I feel greatly privileged having been asked to talk to you here and I want to begin by thanking the organizers for this invitation.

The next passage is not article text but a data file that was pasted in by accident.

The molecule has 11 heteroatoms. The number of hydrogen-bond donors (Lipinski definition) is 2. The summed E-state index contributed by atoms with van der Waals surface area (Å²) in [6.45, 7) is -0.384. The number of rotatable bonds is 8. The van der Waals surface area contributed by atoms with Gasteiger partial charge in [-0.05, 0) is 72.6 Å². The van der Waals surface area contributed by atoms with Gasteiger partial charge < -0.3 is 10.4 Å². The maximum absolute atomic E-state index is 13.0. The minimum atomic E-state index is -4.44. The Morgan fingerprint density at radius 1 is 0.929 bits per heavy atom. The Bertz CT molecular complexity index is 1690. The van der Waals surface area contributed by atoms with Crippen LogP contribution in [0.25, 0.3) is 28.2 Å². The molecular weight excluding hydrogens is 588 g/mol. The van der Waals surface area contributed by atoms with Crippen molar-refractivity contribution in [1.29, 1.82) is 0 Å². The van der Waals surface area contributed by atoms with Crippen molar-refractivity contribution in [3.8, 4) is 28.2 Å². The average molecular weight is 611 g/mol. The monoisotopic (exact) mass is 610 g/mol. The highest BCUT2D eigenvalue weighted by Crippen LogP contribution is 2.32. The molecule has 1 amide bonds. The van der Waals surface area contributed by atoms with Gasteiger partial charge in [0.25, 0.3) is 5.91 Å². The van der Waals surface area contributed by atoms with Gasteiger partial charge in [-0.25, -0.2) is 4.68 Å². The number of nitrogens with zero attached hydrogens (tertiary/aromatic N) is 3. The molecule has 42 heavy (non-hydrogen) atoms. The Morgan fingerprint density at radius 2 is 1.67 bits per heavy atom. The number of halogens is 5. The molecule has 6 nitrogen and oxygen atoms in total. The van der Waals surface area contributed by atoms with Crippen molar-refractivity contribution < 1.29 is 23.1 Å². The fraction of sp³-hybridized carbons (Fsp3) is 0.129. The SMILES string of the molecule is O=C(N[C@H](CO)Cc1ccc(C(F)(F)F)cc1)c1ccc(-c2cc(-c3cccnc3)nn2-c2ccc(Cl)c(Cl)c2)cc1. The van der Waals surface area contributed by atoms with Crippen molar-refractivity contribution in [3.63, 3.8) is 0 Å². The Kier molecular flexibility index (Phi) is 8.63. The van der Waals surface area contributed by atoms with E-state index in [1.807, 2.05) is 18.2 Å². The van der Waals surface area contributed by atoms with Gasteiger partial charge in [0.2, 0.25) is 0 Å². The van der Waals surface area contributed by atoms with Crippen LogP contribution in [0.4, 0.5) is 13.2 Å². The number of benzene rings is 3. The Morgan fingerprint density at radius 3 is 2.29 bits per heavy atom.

My task of preparing this talk has caused me considerable worry. Obviously, I shall not be able to present here a sound and objective history of embryology over the past 50 years. If nothing else, my great admiration for my close friend Jane Oppenheimer would keep me from being bold enough to step onto her territory, and there have been other serious attempts of an analytical evaluation of embryology during the past half century, e.g. the Nottingham symposium in 1983, published in 1986. What I intend to present here are my personal reflections based on reminiscences over the years during which I had the good fortune of seeing our science develop and of getting to know personally many of the scientists actively involved in the causal analysis of development.

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